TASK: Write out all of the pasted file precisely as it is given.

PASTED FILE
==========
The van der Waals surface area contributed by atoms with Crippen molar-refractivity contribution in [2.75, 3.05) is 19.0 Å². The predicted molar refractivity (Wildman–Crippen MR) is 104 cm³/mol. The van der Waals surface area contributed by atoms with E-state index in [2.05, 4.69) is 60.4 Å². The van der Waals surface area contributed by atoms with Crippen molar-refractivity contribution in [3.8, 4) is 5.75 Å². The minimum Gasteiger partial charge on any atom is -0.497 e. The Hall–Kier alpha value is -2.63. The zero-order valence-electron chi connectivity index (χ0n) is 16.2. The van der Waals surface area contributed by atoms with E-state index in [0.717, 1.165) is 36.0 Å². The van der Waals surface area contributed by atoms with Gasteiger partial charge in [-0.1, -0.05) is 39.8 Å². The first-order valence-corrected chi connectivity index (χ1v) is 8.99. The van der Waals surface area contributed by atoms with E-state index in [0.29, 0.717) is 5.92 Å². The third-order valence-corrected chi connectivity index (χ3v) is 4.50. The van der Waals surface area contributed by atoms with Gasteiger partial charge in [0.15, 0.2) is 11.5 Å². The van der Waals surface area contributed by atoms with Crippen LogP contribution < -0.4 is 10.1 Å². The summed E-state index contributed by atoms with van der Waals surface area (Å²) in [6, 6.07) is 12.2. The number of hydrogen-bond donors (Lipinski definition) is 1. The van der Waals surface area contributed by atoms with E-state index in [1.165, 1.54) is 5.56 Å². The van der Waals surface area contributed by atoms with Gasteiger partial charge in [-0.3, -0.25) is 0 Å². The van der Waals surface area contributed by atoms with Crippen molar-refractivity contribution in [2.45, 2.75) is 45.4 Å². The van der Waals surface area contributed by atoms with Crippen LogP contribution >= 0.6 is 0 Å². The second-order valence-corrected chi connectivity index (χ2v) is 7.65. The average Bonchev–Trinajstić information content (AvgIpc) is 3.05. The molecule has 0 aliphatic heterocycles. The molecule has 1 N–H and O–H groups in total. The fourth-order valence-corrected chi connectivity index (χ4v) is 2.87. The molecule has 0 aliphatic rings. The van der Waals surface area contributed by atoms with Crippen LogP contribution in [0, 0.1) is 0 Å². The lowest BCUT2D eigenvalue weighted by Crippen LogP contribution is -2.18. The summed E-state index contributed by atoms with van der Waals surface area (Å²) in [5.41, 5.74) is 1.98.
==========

The van der Waals surface area contributed by atoms with Crippen molar-refractivity contribution in [2.75, 3.05) is 19.0 Å². The predicted molar refractivity (Wildman–Crippen MR) is 104 cm³/mol. The van der Waals surface area contributed by atoms with E-state index in [2.05, 4.69) is 60.4 Å². The van der Waals surface area contributed by atoms with Crippen molar-refractivity contribution in [3.8, 4) is 5.75 Å². The minimum Gasteiger partial charge on any atom is -0.497 e. The Hall–Kier alpha value is -2.63. The zero-order valence-electron chi connectivity index (χ0n) is 16.2. The van der Waals surface area contributed by atoms with E-state index in [0.717, 1.165) is 36.0 Å². The van der Waals surface area contributed by atoms with Gasteiger partial charge in [-0.1, -0.05) is 39.8 Å². The first-order valence-corrected chi connectivity index (χ1v) is 8.99. The van der Waals surface area contributed by atoms with E-state index in [0.29, 0.717) is 5.92 Å². The third-order valence-corrected chi connectivity index (χ3v) is 4.50. The van der Waals surface area contributed by atoms with Gasteiger partial charge in [0.15, 0.2) is 11.5 Å². The van der Waals surface area contributed by atoms with Crippen LogP contribution < -0.4 is 10.1 Å². The summed E-state index contributed by atoms with van der Waals surface area (Å²) in [6, 6.07) is 12.2. The number of hydrogen-bond donors (Lipinski definition) is 1. The van der Waals surface area contributed by atoms with E-state index in [1.165, 1.54) is 5.56 Å². The van der Waals surface area contributed by atoms with Gasteiger partial charge in [-0.3, -0.25) is 0 Å². The van der Waals surface area contributed by atoms with Crippen molar-refractivity contribution in [2.45, 2.75) is 45.4 Å². The van der Waals surface area contributed by atoms with Crippen LogP contribution >= 0.6 is 0 Å². The second-order valence-corrected chi connectivity index (χ2v) is 7.65. The average Bonchev–Trinajstić information content (AvgIpc) is 3.05. The molecule has 0 aliphatic heterocycles. The molecule has 1 N–H and O–H groups in total. The fourth-order valence-corrected chi connectivity index (χ4v) is 2.87. The molecule has 0 aliphatic rings. The van der Waals surface area contributed by atoms with Crippen LogP contribution in [0, 0.1) is 0 Å². The lowest BCUT2D eigenvalue weighted by Crippen LogP contribution is -2.18. The summed E-state index contributed by atoms with van der Waals surface area (Å²) in [5.41, 5.74) is 1.98.